4.2. Cell Characterization, Viability and Proliferation Flow cytometry is routinely used for the characterization of isolated cells. The results of immunophenotyping profile indicated that the cells were positive for CD90 (96.30%), CD 105 (96.08%), and CD73 (90.97%), which together were considered as markers for human MSCs. The cells were negative for hematopoitic lineage and the human leukocyte markers including CD45 (0.35%), CD31 (0.26%), CD34 (0.18%) (Figure 2A). Furthermore, the mesodermal differentiation results from Oil red (Figure 2, panel B, right side) and alizarin-red (Figure 2, panel B left side) stains confirmed the presence of lipid droplets and calcium deposits in the adipogenic and osteogenic induced differentiated cells, respectively (Figure 2, panel B). These pieces of evidence together with fibroblastic morphology and clonogenic capacity of the cells (data not shown) allowed us to conclude that the cultivated cells had the basic properties of human ADSCs (Figure 2).
The viability of hADSCs in alginate beads were determined by trypan blue method. Comparing to 1% alginate beads, the cells’ viabilities were decreased by 44% and 53% (p£0.05) in groups cultured in 2% and 3% alginate beads, respectively (Figure 3). Viability of the cells in the alginate/gelatin compositions (50:50 and 70:30) was higher than 2% and 3% alginate beads (Figure 3).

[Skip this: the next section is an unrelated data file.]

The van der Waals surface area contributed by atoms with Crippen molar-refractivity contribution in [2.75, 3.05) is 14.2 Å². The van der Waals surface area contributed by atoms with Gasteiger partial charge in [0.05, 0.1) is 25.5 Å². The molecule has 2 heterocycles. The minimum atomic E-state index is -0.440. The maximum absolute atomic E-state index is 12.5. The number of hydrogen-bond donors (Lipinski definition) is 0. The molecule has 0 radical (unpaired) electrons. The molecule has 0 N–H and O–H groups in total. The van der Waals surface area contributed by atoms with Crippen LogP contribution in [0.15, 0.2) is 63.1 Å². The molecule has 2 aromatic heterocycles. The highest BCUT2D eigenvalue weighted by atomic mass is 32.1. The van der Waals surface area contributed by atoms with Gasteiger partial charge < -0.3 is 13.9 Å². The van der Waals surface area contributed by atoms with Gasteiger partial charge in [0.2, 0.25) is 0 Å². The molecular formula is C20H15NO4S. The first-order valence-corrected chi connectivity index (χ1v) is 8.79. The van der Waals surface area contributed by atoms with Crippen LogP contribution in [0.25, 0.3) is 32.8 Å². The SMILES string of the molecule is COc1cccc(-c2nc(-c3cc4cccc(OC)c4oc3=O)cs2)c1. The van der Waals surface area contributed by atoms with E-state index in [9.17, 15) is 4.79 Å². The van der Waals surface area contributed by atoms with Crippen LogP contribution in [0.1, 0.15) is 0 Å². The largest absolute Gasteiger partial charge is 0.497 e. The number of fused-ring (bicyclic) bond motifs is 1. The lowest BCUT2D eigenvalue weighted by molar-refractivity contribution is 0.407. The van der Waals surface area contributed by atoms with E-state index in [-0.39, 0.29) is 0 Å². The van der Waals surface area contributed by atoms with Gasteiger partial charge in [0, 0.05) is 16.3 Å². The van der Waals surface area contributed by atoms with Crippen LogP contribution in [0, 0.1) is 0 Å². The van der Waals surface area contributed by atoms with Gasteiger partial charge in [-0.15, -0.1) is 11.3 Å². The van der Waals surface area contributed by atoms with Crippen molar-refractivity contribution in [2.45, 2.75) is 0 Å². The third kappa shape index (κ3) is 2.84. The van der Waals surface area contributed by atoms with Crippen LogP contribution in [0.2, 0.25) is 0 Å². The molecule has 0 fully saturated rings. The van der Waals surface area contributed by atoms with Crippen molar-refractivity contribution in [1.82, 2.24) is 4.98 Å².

The state of cellular viability was measured by direct and indirect methods. Glucose consumption as well as the formation of by-products considered as indirect methods to evaluate cells viabilityGlucose and lactate concentrations were measured in 3D culture of hADSCs to assess whether the gelatin had negative effect on the proliferation and viability of hADSCs or not. Glucose consumption increased from 131 mg.L-1 in alginate/gelatin beads (50:50) to 268 mg.L-1 in alginate beads, as the control (Figure 4).
Interestingly, the yield of lactate per glucose (YLac/Glc), as an indicator of proper cell respiration, had no significant difference between the alginate beads and alginate/gelatin (70:30) beads cultures (p£0.05). The alginate/gelatin (50:50) prepared suitable respiration condition due to the decrease in the yield of lactate per glucose (YLac/Glc) (Table 2). The hADSCs specific growth rate was only calculated in alginate/gelatin beads because of lower proliferation in alginate and alginate/gelatin (70:30) beads. The application of lactate dehydrogenase (LDH) release for the evaluation of death and growth of human cells in 3D culture was regarded as an indirect method of cell viability. Here, the LDH activity showed that there was no substantial difference between three samples (Table 2).